Every time the relevant variable bounds change, the delayed ge/2 goal wakes up and (as long as there are still two variables) a new, identical goal gets delayed. To better support this situation, ECLiPSe provides a special type of predicate, called a demon. A predicate is turned into a demon by annotating it with a demon/1 declaration. A demon goal differs from a normal goal only in its behaviour on waking. While a normal goal disappears from the resolvent when it is woken, the demon remains in the resolvent. Declaratively, this corresponds to an implicit recursive call in the body of each demon clause. Or, in other words, the demon goal forks into one goal that remains in the suspended part of the resolvent, and an identical one that gets scheduled for execution.
With a demon, our above example can be done more efficiently. One complication arises, however. Since the goal implicitly re-suspends, it now has to be explicitly killed when it is no longer needed. The easiest way to achieve this is to let it have a handle to itself (its ‘suspension’) in one of its arguments. This can then be used to kill the suspension when required:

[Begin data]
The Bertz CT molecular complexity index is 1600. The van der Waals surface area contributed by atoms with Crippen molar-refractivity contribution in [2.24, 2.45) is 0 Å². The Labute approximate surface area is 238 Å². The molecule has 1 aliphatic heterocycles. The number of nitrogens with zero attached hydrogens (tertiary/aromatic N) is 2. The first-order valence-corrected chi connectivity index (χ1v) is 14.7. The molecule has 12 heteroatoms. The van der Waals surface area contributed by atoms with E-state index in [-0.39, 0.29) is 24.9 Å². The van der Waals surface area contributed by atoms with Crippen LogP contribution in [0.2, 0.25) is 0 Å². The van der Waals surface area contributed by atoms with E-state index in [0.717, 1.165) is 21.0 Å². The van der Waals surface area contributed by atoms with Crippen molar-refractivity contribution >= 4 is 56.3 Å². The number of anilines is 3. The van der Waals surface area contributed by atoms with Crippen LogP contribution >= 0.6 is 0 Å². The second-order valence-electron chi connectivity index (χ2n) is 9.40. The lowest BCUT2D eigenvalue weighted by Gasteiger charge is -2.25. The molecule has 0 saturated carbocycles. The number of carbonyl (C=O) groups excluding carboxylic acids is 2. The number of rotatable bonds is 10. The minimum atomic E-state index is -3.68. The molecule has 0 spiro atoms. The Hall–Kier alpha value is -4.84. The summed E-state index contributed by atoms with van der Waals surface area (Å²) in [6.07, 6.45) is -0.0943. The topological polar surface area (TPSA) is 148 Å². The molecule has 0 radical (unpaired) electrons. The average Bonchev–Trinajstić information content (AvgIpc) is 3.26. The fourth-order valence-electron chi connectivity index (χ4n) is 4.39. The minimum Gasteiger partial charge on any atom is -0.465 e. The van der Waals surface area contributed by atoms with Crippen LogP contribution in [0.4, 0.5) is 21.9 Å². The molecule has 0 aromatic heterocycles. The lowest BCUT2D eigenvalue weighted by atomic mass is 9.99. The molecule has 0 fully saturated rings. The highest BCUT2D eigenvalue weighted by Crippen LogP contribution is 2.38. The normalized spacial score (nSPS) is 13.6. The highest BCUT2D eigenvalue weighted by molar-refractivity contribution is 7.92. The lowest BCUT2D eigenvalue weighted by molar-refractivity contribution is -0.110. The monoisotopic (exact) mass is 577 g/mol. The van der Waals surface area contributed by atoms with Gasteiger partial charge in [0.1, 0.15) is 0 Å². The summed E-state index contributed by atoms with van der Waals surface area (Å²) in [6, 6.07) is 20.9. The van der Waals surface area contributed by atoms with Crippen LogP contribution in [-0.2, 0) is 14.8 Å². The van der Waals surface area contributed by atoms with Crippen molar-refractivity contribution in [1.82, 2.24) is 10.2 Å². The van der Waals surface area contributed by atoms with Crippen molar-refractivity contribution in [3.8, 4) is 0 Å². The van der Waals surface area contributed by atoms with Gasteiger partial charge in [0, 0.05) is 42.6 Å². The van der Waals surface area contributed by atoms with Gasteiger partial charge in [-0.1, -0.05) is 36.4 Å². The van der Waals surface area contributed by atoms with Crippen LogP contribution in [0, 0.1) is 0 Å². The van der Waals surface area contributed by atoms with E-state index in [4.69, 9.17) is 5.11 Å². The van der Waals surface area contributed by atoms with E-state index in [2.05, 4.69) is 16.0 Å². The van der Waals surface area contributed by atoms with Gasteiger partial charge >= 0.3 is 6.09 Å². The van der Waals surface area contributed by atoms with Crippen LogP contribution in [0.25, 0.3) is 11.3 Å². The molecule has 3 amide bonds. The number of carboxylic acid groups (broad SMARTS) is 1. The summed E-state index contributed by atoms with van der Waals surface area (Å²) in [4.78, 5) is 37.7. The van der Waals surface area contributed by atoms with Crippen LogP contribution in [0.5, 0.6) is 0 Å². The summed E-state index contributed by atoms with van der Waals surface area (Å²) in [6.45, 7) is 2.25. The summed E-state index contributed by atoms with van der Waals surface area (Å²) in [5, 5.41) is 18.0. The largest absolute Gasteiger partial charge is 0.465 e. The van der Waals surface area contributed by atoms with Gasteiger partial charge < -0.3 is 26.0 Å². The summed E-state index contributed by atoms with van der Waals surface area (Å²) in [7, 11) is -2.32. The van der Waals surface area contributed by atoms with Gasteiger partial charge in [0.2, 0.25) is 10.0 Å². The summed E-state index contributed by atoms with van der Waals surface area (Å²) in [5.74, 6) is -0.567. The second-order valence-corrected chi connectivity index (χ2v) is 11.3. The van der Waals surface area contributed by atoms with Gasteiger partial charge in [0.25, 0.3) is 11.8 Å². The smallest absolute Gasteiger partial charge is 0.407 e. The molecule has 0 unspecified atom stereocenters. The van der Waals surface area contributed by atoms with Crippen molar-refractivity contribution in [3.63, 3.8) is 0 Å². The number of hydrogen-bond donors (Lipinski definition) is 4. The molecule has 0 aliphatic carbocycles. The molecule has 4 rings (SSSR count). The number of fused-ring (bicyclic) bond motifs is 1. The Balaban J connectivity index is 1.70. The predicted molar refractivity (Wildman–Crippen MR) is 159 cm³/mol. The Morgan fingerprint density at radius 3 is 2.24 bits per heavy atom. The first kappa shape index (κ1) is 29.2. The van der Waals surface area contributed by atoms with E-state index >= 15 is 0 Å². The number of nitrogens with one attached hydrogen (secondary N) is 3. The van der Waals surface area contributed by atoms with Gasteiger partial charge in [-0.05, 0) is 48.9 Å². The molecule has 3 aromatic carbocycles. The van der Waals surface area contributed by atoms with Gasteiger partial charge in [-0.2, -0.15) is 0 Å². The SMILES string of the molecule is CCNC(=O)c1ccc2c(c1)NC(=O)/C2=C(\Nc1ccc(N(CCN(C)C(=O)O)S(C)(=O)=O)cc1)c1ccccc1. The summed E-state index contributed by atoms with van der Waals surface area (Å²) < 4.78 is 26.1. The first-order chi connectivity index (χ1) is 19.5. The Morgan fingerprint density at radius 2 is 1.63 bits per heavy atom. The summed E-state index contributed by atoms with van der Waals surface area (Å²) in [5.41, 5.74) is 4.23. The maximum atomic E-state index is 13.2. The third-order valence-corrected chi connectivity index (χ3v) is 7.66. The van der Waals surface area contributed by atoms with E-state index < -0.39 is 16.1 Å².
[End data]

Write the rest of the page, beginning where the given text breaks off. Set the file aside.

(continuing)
ge(X, Y) :- suspend(ge(X,Y,MySusp), 0, [X->ic:max, Y->ic:min], MySusp), ge(X, Y, MySusp). :- demon ge/3. ge(X, Y, MySusp) :- get_bounds(X, _, XH), get_bounds(Y, YL, _), ( var(X),var(Y) -> true % implicitly re-suspend ; kill_suspension(MySusp) ), X #>= YL, % impose new bounds Y #=< XH.
We have used the new primitives suspend/4 and kill_suspension/1.